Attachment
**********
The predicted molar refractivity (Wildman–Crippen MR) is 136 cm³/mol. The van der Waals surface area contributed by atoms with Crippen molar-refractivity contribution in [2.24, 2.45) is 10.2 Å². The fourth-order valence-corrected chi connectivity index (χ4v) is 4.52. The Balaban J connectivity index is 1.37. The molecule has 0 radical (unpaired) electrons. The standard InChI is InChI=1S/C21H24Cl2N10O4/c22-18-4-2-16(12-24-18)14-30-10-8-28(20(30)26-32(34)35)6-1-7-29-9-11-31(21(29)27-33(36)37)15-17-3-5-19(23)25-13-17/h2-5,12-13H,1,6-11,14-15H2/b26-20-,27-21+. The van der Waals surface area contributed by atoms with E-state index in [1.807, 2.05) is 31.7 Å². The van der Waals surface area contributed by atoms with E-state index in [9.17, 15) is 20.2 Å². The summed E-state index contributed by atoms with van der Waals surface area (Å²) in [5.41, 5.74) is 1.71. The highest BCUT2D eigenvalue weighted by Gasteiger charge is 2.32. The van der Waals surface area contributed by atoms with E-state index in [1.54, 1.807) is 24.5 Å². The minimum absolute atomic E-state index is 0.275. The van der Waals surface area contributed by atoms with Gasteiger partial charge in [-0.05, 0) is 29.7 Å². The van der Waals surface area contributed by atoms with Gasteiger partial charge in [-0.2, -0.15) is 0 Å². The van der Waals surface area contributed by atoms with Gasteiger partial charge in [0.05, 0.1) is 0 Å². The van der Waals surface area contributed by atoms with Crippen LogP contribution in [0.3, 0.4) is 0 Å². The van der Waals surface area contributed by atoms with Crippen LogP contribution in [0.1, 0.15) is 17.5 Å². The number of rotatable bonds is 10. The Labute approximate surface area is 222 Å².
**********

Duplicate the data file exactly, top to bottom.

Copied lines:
The predicted molar refractivity (Wildman–Crippen MR) is 136 cm³/mol. The van der Waals surface area contributed by atoms with Crippen molar-refractivity contribution in [2.24, 2.45) is 10.2 Å². The fourth-order valence-corrected chi connectivity index (χ4v) is 4.52. The Balaban J connectivity index is 1.37. The molecule has 0 radical (unpaired) electrons. The standard InChI is InChI=1S/C21H24Cl2N10O4/c22-18-4-2-16(12-24-18)14-30-10-8-28(20(30)26-32(34)35)6-1-7-29-9-11-31(21(29)27-33(36)37)15-17-3-5-19(23)25-13-17/h2-5,12-13H,1,6-11,14-15H2/b26-20-,27-21+. The van der Waals surface area contributed by atoms with E-state index in [1.807, 2.05) is 31.7 Å². The van der Waals surface area contributed by atoms with E-state index in [9.17, 15) is 20.2 Å². The summed E-state index contributed by atoms with van der Waals surface area (Å²) in [5.41, 5.74) is 1.71. The highest BCUT2D eigenvalue weighted by Gasteiger charge is 2.32. The van der Waals surface area contributed by atoms with E-state index in [1.54, 1.807) is 24.5 Å². The minimum absolute atomic E-state index is 0.275. The van der Waals surface area contributed by atoms with Gasteiger partial charge in [-0.05, 0) is 29.7 Å². The van der Waals surface area contributed by atoms with Gasteiger partial charge in [-0.2, -0.15) is 0 Å². The van der Waals surface area contributed by atoms with Gasteiger partial charge in [0.05, 0.1) is 0 Å². The van der Waals surface area contributed by atoms with Crippen LogP contribution in [0.3, 0.4) is 0 Å². The van der Waals surface area contributed by atoms with Crippen LogP contribution in [0.1, 0.15) is 17.5 Å². The number of rotatable bonds is 10. The Labute approximate surface area is 222 Å².